Update: Six barn owl chicks hatch on southern Indiana nest cam
The barn owl pair on a southern Indiana nest cam have hatched six chicks.
Last week, the DNR Division of Fish & Wildlife (DFW) reported that five chicks had hatched. But the nest cam has now revealed a sixth chick also hatched. One unhatched egg remains. Having at least one infertile egg is common for a clutch of barn owl eggs.
The barn owl webcam is at wildlife.IN.gov/8183.htm. It can accommodate 20 viewers at a time.
All six owlets look healthy and are accepting food from their mother several times daily. The young owls will remain with the parents for three to five weeks after fledging.
On May 1, the owlets are scheduled to be banded, with a rain out day of May 2. The nest cam will be turned off during this time.
Banding is important for biologists to be able to track the survival of these endangered birds.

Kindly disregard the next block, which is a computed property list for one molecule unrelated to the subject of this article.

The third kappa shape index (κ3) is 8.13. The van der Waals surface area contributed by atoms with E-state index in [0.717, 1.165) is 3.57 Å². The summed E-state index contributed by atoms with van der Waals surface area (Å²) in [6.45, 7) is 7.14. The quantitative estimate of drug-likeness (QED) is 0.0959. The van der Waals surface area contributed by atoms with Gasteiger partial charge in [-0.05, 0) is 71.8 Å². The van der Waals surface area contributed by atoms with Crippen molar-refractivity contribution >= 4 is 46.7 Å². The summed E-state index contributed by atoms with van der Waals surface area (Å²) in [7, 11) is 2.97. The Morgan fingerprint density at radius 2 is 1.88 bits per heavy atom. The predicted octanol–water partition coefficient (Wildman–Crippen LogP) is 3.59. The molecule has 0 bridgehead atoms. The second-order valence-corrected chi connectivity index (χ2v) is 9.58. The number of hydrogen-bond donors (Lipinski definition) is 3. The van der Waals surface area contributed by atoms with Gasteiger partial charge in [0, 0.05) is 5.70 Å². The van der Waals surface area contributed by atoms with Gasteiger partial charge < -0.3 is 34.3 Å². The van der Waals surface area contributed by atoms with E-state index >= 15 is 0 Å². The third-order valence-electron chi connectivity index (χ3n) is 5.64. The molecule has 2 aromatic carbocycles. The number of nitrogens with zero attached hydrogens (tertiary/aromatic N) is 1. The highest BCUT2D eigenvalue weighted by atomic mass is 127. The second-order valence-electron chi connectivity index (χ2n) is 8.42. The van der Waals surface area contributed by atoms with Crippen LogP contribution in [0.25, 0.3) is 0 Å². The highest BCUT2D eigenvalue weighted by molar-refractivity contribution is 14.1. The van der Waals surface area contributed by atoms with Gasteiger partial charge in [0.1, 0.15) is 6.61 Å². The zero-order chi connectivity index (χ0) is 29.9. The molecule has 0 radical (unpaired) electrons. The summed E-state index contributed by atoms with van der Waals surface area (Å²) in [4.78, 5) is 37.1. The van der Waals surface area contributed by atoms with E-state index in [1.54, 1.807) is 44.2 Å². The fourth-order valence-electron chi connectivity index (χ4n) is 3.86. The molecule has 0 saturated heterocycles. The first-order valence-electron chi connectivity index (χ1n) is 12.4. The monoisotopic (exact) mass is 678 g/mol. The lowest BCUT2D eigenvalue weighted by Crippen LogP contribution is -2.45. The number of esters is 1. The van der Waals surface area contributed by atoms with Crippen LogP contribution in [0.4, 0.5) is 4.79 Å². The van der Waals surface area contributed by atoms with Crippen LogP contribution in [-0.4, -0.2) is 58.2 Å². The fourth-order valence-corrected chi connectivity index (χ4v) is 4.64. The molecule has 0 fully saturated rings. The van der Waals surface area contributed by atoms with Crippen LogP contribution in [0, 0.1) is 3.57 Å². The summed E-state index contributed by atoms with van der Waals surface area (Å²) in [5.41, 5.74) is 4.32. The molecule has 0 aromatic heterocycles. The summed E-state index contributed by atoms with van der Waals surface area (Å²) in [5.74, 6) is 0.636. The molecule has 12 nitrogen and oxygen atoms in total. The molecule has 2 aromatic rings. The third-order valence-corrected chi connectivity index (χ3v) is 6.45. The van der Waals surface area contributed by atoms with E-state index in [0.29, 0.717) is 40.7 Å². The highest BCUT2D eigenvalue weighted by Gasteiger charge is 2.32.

Barn owls, once common in Indiana, have declined due to loss of grassland habitat and suitable nesting locations. DNR biologists have placed more than 300 nest boxes to help improve nesting success. More information about nest boxes is at wildlife.IN.gov/3382.htm.
The barn owl is one of more than 750 animal species, including many rare and endangered animals, supported by the DNR’s Wildlife Diversity Program. WDP depends on donations to the DNR Nongame Fund, and does not receive tax dollars. You can donate at EndangeredWildlife.IN.gov.
Donations were down more than 60 percent in 2016, most likely due to a more rigorous process for donating on state tax forms. Donation reports from 2017 are still well below the previous three-year average.
For updates on Indiana’s nongame wildlife programs, subscribe to an email list at bit.ly/2j9hY0O.
To view all DNR news releases, please see dnr.IN.gov.